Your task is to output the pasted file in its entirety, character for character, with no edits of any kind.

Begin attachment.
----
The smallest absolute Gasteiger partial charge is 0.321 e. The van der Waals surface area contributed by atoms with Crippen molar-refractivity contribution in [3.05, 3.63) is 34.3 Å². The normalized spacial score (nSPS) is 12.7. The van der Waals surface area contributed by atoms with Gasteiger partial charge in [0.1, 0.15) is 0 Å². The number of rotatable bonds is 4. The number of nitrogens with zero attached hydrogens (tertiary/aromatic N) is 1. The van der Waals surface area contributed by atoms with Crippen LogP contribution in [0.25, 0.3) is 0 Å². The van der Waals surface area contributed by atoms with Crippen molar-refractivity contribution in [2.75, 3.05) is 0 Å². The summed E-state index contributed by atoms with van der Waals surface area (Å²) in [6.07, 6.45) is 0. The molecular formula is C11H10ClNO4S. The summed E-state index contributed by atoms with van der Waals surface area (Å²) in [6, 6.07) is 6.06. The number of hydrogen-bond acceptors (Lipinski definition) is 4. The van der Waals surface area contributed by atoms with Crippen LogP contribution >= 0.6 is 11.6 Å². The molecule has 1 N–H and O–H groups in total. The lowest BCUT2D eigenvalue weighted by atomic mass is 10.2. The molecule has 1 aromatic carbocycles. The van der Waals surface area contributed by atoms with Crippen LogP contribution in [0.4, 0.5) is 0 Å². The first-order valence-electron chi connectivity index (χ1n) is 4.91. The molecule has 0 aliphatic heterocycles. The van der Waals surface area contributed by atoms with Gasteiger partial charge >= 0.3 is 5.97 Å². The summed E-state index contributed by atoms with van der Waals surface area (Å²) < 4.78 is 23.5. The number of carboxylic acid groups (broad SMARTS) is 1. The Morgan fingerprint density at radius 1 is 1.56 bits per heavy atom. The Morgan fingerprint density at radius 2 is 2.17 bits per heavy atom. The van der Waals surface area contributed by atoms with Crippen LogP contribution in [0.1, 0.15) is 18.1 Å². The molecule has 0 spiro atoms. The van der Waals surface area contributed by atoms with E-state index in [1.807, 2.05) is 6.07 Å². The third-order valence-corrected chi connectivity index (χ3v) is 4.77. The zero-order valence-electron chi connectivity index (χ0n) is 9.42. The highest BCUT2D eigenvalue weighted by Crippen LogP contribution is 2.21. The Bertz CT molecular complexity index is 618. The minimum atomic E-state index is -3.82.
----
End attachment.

The smallest absolute Gasteiger partial charge is 0.321 e. The van der Waals surface area contributed by atoms with Crippen molar-refractivity contribution in [3.05, 3.63) is 34.3 Å². The normalized spacial score (nSPS) is 12.7. The van der Waals surface area contributed by atoms with Gasteiger partial charge in [0.1, 0.15) is 0 Å². The number of rotatable bonds is 4. The number of nitrogens with zero attached hydrogens (tertiary/aromatic N) is 1. The van der Waals surface area contributed by atoms with Crippen LogP contribution in [0.25, 0.3) is 0 Å². The van der Waals surface area contributed by atoms with Crippen molar-refractivity contribution in [2.75, 3.05) is 0 Å². The summed E-state index contributed by atoms with van der Waals surface area (Å²) in [6.07, 6.45) is 0. The molecular formula is C11H10ClNO4S. The summed E-state index contributed by atoms with van der Waals surface area (Å²) in [6, 6.07) is 6.06. The number of hydrogen-bond acceptors (Lipinski definition) is 4. The van der Waals surface area contributed by atoms with Crippen LogP contribution >= 0.6 is 11.6 Å². The molecule has 1 N–H and O–H groups in total. The lowest BCUT2D eigenvalue weighted by atomic mass is 10.2. The molecule has 1 aromatic carbocycles. The van der Waals surface area contributed by atoms with Crippen LogP contribution in [0.4, 0.5) is 0 Å². The first-order valence-electron chi connectivity index (χ1n) is 4.91. The molecule has 0 aliphatic heterocycles. The van der Waals surface area contributed by atoms with Gasteiger partial charge >= 0.3 is 5.97 Å². The summed E-state index contributed by atoms with van der Waals surface area (Å²) < 4.78 is 23.5. The number of carboxylic acid groups (broad SMARTS) is 1. The Morgan fingerprint density at radius 1 is 1.56 bits per heavy atom. The Morgan fingerprint density at radius 2 is 2.17 bits per heavy atom. The van der Waals surface area contributed by atoms with Crippen LogP contribution in [0.1, 0.15) is 18.1 Å². The molecule has 0 spiro atoms. The van der Waals surface area contributed by atoms with E-state index in [1.807, 2.05) is 6.07 Å². The third-order valence-corrected chi connectivity index (χ3v) is 4.77. The zero-order valence-electron chi connectivity index (χ0n) is 9.42. The highest BCUT2D eigenvalue weighted by Crippen LogP contribution is 2.21. The Bertz CT molecular complexity index is 618. The minimum atomic E-state index is -3.82.